Faster internet is coming, but only for a few
Broadband technologies are getting better and faster — but access to them is still concentrated in metro areas and suburbs, leaving vast swaths of the country with marginal service or nothing at all.
Why it matters: Benefits of the broadband advances are mostly going to consumers who already have plenty of options for robust internet connections. Despite efforts to narrow the digital divide, rural areas, small towns and low-income neighborhoods in big cities still struggle to have access to reliable and affordable broadband service.
Driving the news: The Federal Communications Commission last week voted to require broadband service providers to report more detailed data about where their networks are available after criticism that the agency's data overstates broadband access. The agency also proposed directing $20 billion over 10 years to fund network expansion in unserved places.
Last week, Verizon announced that 5G is now available in parts of four additional cities — Washington, D.C., Atlanta, Detroit and Indianapolis — and says it plans to have 5G service in more than 30 cities by the end of the year. However, its new service in some cities like Chicago has been spotty and limited. (Here's a rundown of the rollouts.)
- AT&T has expanded its 5G access to 20 cities since launching in December of last year. It’s now focused on acquiring more “mid-band” wireless spectrum to bring 5G to less populated areas. To date, most of its efforts are concentrated in cities and focus on servicing businesses.
T-Mobile and Sprint, who pitched their merger as a way to help narrow the urban-rural digital divide, now have regulator approval for the deal under the condition that the companies unload assets to Dish to create a fourth national wireless carrier.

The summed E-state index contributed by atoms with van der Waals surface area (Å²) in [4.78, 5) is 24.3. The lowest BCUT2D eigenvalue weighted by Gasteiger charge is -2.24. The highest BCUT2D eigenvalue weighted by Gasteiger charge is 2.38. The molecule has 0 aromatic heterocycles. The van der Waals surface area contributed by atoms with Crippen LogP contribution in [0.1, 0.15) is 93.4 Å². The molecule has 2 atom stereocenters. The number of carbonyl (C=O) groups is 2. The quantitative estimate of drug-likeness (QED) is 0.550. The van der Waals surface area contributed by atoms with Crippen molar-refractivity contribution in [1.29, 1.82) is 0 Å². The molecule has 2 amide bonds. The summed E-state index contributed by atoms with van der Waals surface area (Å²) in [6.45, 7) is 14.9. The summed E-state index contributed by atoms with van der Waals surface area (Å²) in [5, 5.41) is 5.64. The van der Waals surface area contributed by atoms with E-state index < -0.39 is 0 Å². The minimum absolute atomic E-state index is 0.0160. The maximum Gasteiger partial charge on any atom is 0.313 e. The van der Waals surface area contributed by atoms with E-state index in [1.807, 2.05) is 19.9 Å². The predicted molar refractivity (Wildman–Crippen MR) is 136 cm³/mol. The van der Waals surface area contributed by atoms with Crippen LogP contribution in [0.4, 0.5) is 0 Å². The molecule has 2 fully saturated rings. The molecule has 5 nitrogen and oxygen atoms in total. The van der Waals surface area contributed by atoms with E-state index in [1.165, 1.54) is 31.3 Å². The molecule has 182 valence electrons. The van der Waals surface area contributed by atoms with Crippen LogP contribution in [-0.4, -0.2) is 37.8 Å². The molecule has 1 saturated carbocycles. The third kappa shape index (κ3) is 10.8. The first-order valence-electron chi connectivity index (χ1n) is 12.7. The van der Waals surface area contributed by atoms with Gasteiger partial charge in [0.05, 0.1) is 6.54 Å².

- FCC regulators told reporters last week that the two companies could face billions in penalties if they don’t commit to using their combined spectrum, including a lot of coveted “mid-band” spectrum, to meet build-out requirements for rural populations.
- Yes, but: State AGs have sued to block the deal, and there's skepticism about Dish's execution of that plan.
The big picture: Even though many rural households may have the ability to connect to the internet, consumers with low download speeds won't be able to participate in the online economy by video chatting, streaming video or telecommuting.
- Demand for mobile services is exploding: Gig economy workers, such as Uber and Lyft drivers or those who make deliveries for InstaCart and DoorDash, rely on smartphone connections to schedule jobs and find routes.
- Lower-income families are more likely to rely on smartphones for internet access.
Between the lines: 5G networks using the highest-speed airwaves won't reach rural areas for years because the signals can't travel very far.
The subsidies proposed by the FCC will be open to companies like small community providers, co-ops and locally run wireless providers who serve rural areas where the national carriers won't build.
- $20 billion is a good start, but "it's still going to be tough to get coverage everywhere," said Shirley Bloomfield, CEO of NTCA, which represents rural, community internet providers.
What to watch: New advanced technologies are aiming to fill the gaps left by traditional telecom providers.
- SpaceX and OneWeb are launching constellations of satellites to beam broadband down to earth.
- A startup called UbiquitiLink is testing the first "cell towers in space" to provide satellite-powered internet service directly to consumers' cellphones in rural areas.
- The catch: Signals from space have to travel a long way, so the connection is slower than earth-bound internet options. But in unserved places, it's better than nothing.
The bottom line: There's significant overlap between the parts of the country that have been left behind economically over the past decade and those that are broadband deserts.
What's next: Expect rural broadband to be a become a talking point on the presidential campaign trail in the coming year.